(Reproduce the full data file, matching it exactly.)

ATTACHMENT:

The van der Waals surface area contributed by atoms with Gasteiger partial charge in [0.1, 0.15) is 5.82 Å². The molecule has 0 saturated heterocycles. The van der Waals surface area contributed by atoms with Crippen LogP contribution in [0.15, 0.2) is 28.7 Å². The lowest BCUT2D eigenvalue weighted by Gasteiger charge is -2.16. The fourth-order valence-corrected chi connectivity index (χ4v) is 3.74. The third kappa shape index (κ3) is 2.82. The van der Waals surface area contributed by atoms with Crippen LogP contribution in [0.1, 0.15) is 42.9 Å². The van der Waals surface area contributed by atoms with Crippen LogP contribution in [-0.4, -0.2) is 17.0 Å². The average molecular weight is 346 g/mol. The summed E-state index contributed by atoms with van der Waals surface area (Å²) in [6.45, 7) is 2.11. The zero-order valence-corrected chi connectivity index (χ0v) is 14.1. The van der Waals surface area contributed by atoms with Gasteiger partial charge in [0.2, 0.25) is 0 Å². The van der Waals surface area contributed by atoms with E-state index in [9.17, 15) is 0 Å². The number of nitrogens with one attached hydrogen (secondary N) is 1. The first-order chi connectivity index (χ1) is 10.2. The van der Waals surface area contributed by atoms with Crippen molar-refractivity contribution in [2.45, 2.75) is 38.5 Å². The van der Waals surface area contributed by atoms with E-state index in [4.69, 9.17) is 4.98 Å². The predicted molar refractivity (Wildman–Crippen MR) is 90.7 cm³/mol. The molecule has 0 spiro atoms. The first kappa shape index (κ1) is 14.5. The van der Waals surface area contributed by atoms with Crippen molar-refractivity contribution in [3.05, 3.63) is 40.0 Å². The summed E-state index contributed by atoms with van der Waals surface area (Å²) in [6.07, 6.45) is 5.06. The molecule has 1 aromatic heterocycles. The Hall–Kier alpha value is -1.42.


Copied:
The van der Waals surface area contributed by atoms with Gasteiger partial charge in [0.1, 0.15) is 5.82 Å². The molecule has 0 saturated heterocycles. The van der Waals surface area contributed by atoms with Crippen LogP contribution in [0.15, 0.2) is 28.7 Å². The lowest BCUT2D eigenvalue weighted by Gasteiger charge is -2.16. The fourth-order valence-corrected chi connectivity index (χ4v) is 3.74. The third kappa shape index (κ3) is 2.82. The van der Waals surface area contributed by atoms with Crippen LogP contribution in [0.1, 0.15) is 42.9 Å². The van der Waals surface area contributed by atoms with Crippen LogP contribution in [-0.4, -0.2) is 17.0 Å². The average molecular weight is 346 g/mol. The summed E-state index contributed by atoms with van der Waals surface area (Å²) in [6.45, 7) is 2.11. The zero-order valence-corrected chi connectivity index (χ0v) is 14.1. The van der Waals surface area contributed by atoms with Gasteiger partial charge in [0.2, 0.25) is 0 Å². The van der Waals surface area contributed by atoms with E-state index in [9.17, 15) is 0 Å². The number of nitrogens with one attached hydrogen (secondary N) is 1. The first-order chi connectivity index (χ1) is 10.2. The van der Waals surface area contributed by atoms with Crippen molar-refractivity contribution in [2.45, 2.75) is 38.5 Å². The van der Waals surface area contributed by atoms with E-state index in [4.69, 9.17) is 4.98 Å². The predicted molar refractivity (Wildman–Crippen MR) is 90.7 cm³/mol. The molecule has 0 spiro atoms. The first kappa shape index (κ1) is 14.5. The van der Waals surface area contributed by atoms with Crippen molar-refractivity contribution in [3.05, 3.63) is 40.0 Å². The summed E-state index contributed by atoms with van der Waals surface area (Å²) in [6.07, 6.45) is 5.06. The molecule has 1 aromatic heterocycles. The Hall–Kier alpha value is -1.42.